Tech Report CS-95-31

Configuration Management in Terms of Logical Structures

Yi-Jing Lin

October 1995


When designing software, programmers usually think in terms of modules that are represented as functions and classes. But with existing configuration management systems, programmers have to deal with versions and configurations that are organized by files and directories. This is inconvenient and error-prone, since there is a gap between handling source code and managing configurations.

In this thesis we present a framework for programming environments that handles configuration management directly in terms of functions and classes in the source code. We define the operations required for this purpose, study their semantics, and find a general strategy to support them. We show that our framework can handle a large module as a single unit, and argue that this ability can simplify configuration management issues in software reuse, cooperative programming, and software maintenance. We also present a formal model developed to serve as the foundation of our framework and a prototype environment used to verify our ideas.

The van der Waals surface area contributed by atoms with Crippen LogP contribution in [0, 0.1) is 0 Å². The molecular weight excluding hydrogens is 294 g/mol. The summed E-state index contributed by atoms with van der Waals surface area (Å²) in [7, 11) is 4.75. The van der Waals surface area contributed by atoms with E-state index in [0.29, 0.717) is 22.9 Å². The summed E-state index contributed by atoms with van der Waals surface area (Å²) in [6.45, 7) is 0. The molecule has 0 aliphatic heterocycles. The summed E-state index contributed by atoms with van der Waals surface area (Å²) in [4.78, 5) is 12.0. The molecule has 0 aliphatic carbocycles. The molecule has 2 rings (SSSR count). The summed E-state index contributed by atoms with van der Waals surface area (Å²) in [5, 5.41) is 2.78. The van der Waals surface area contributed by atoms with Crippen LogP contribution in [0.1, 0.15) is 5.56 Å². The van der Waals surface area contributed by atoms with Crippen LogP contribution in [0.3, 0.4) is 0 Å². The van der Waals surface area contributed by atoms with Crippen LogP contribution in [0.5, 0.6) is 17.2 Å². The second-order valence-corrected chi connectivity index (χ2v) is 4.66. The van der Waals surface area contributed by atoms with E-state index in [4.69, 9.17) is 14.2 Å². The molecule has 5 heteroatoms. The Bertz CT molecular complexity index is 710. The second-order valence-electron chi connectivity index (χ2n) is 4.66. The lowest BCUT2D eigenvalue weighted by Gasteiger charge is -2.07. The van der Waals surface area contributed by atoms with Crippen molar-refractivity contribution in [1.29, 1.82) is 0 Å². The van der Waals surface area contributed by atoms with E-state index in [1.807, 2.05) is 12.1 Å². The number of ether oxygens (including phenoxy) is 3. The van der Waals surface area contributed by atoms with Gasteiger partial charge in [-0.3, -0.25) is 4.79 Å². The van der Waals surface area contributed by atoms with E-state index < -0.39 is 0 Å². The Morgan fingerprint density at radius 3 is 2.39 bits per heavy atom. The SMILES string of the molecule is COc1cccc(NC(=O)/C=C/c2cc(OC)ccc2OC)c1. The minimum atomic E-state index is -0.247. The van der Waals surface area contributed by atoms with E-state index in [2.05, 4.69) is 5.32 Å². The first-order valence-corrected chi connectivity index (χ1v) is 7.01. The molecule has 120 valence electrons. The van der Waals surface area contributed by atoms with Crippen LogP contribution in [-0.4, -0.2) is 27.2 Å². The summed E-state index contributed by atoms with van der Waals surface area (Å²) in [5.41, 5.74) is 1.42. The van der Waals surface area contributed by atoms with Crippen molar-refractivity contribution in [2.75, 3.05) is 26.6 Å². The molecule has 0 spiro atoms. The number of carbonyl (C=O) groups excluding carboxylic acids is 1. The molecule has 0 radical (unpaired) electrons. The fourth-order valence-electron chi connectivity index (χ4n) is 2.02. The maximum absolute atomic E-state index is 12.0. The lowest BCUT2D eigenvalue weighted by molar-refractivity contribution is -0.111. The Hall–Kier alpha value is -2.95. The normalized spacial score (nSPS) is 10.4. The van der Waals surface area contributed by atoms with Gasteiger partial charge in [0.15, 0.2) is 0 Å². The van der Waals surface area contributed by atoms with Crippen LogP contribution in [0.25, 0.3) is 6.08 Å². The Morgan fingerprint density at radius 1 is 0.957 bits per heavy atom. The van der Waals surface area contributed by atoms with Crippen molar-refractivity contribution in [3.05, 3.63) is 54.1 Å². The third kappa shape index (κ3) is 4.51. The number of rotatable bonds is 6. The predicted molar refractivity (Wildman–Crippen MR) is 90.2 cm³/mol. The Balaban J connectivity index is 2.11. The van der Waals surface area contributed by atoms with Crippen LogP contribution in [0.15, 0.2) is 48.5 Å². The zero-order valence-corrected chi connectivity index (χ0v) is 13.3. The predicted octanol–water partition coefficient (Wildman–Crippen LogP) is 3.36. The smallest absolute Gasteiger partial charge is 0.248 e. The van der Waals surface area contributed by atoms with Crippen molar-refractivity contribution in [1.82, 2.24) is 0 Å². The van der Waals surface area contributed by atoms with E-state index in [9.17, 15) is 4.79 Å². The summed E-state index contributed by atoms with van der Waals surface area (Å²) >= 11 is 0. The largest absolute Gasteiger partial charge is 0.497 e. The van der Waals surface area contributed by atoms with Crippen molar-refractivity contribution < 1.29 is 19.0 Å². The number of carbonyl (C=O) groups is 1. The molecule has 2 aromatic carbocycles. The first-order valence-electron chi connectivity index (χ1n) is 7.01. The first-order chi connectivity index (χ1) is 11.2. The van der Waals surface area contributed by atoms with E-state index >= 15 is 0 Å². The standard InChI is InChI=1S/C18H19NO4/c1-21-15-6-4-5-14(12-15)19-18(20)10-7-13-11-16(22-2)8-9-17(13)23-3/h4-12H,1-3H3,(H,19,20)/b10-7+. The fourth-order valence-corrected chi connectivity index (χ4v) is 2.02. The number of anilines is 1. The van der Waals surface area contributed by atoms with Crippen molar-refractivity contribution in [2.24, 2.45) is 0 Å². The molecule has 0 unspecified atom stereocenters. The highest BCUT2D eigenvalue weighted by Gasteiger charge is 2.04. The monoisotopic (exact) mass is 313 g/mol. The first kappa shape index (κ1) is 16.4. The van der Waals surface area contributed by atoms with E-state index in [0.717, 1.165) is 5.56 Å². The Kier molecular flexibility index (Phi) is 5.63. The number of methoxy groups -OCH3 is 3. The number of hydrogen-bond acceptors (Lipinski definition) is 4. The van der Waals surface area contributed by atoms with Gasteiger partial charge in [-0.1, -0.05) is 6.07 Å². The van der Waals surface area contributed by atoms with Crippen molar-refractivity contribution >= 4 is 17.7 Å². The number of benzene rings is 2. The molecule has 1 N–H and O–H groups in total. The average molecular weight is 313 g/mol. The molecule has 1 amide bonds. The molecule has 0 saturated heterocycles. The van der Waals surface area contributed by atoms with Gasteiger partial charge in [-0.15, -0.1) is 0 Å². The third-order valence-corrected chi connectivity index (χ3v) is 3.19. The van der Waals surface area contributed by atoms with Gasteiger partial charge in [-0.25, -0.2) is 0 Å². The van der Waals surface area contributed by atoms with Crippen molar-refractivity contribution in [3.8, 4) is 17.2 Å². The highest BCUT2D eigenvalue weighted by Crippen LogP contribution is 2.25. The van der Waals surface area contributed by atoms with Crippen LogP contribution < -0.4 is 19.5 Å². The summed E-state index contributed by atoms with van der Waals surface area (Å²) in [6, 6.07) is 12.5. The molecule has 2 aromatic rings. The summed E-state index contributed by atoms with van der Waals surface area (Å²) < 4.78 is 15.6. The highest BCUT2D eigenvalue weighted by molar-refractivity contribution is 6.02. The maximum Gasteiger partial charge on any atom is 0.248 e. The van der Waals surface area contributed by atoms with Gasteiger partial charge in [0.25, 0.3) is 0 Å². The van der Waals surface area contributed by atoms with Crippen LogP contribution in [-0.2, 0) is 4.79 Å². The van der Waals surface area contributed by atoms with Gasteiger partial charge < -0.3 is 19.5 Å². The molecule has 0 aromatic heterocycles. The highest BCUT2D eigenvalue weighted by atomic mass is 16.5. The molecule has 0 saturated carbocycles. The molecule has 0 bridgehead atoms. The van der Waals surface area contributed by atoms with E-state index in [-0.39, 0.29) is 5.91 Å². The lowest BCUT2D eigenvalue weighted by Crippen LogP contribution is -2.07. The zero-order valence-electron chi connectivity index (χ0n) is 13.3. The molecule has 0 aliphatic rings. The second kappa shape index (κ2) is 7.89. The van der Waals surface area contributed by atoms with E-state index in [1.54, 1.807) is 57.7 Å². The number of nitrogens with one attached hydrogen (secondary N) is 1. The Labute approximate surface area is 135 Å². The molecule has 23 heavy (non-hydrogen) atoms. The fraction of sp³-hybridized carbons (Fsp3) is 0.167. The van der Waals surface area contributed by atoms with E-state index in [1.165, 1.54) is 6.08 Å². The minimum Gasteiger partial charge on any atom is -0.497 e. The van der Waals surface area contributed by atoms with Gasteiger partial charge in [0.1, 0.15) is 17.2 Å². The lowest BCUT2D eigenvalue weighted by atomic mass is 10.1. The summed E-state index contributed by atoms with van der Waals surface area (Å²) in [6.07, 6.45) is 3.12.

Our framework is centered around a set of objects. Each of those objects represents a function or a class in the source code and contains all the necessary data and operations to build object code and control versions of the function or class it is representing. Dependencies among functions and classes are described by links between objects, and high-level configuration management tasks are carried out by invoking the operations of individual objects. In contrast, most existing configuration management systems describe the relations between software components with separate scripts and carry out their functions with a set of tools that sit on top of a passive database or file system.

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